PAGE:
But someone forgot to inform the ducks of our plans that morning. Save a loan honker scratched from a group of geese flying the river at daybreak our pickings were relatively slim for the first two hours. We saw a couple small groups of ducks but they were off in the distance and apparently had definite plans.
We had just got done discussing the "good ol' days" when huge flocks of greenheads, sometimes numbering in the hundreds would descend from the heavens and land in our spread. It had been quite some time since we've seen that but our luck was about to change when Jim spotted a flock of mallards and they looked interested. Soon, several smaller flocks became one and it numbered nearly 100 birds.
Plenty of calling and several passes later some finally got close enough to go. Guns blazed and ducks started falling. Five greenheads floated in front of us as Trav, Jim's yellow Lab, hustled to get them slicked up. Although we should have killed more from the flock we were in awe of the spectacle they just provided. The mere site of those birds cupped and committed is still vividly etched in my mind.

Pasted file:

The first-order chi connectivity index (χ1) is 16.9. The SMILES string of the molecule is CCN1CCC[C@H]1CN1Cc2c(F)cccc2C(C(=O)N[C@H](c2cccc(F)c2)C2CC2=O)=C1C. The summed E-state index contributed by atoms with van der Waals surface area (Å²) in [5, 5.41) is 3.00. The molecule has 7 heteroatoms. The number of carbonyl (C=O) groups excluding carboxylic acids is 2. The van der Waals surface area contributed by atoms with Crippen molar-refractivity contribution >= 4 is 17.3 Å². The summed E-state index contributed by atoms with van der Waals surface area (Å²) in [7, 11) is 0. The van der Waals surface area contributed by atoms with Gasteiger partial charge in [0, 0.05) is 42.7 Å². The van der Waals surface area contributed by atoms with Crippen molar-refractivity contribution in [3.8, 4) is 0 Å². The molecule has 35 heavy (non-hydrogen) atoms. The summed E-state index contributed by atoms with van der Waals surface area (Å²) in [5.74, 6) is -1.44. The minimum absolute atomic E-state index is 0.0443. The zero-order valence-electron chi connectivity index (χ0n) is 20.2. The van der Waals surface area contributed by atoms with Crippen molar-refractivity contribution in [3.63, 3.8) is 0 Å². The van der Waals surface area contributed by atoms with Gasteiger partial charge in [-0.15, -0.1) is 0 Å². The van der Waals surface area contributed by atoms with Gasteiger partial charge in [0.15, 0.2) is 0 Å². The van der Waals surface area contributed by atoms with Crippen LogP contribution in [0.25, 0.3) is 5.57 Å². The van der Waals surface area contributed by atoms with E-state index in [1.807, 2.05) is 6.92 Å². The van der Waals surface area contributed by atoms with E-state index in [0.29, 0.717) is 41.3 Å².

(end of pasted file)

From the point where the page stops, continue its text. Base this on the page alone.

A short time later we had a flock of big Canada geese that acted interested in the full body goose decoys we had sitting nearby on the sandbar. Jim and Matt started pleading with them to join us and the sounds of their calls convinced them to venture too close on one pass and we killed three nice honkers from the bunch.
And we weren't done with the ducks, either. We were blessed with a repeat performance from another nice flock of mallards. Although not quite as large, the results were the same and five mallards splashed down belly up. We added another single a short time later and ended the morning with 11mallards and four big Canada geese.
The morning shoot wasn't hot and heavy by any means. Those two flocks of ducks really saved the day. But the experiences of what few birds we worked will be enough to tide us over until our duck segment opens back up for a week at the end of this month. We'll be back after them hoping more bluebird skies are filled with big greenheads and they're locked up. Here's hoping the 2014 duck season starts the way the 2013 one ended.